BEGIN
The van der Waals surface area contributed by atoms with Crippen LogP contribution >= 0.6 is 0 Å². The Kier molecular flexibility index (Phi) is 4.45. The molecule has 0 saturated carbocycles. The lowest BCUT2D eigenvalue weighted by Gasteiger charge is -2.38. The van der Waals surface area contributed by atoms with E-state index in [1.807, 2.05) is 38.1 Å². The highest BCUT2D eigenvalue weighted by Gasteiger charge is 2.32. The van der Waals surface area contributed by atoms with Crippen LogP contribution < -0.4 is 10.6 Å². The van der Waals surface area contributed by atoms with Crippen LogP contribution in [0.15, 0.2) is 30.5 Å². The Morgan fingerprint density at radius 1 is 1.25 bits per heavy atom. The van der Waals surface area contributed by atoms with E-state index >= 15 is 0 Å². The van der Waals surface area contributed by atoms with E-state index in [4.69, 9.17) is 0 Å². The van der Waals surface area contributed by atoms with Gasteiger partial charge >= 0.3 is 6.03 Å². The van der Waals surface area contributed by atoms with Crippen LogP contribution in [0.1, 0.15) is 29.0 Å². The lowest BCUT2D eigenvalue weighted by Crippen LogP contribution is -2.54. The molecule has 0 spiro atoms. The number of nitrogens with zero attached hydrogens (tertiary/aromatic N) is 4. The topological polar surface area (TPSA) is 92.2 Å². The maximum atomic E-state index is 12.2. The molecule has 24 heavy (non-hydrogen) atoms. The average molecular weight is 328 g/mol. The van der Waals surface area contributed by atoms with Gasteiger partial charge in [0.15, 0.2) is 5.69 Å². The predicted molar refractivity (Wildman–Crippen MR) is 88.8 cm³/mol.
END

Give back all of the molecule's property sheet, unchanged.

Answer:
The van der Waals surface area contributed by atoms with Crippen LogP contribution >= 0.6 is 0 Å². The Kier molecular flexibility index (Phi) is 4.45. The molecule has 0 saturated carbocycles. The lowest BCUT2D eigenvalue weighted by Gasteiger charge is -2.38. The van der Waals surface area contributed by atoms with E-state index in [1.807, 2.05) is 38.1 Å². The highest BCUT2D eigenvalue weighted by Gasteiger charge is 2.32. The van der Waals surface area contributed by atoms with Crippen LogP contribution < -0.4 is 10.6 Å². The van der Waals surface area contributed by atoms with Crippen LogP contribution in [0.15, 0.2) is 30.5 Å². The Morgan fingerprint density at radius 1 is 1.25 bits per heavy atom. The van der Waals surface area contributed by atoms with E-state index >= 15 is 0 Å². The van der Waals surface area contributed by atoms with E-state index in [4.69, 9.17) is 0 Å². The van der Waals surface area contributed by atoms with Gasteiger partial charge >= 0.3 is 6.03 Å². The van der Waals surface area contributed by atoms with Crippen LogP contribution in [0.1, 0.15) is 29.0 Å². The lowest BCUT2D eigenvalue weighted by Crippen LogP contribution is -2.54. The molecule has 0 spiro atoms. The number of nitrogens with zero attached hydrogens (tertiary/aromatic N) is 4. The topological polar surface area (TPSA) is 92.2 Å². The maximum atomic E-state index is 12.2. The molecule has 24 heavy (non-hydrogen) atoms. The average molecular weight is 328 g/mol. The van der Waals surface area contributed by atoms with Gasteiger partial charge in [0.15, 0.2) is 5.69 Å². The predicted molar refractivity (Wildman–Crippen MR) is 88.8 cm³/mol.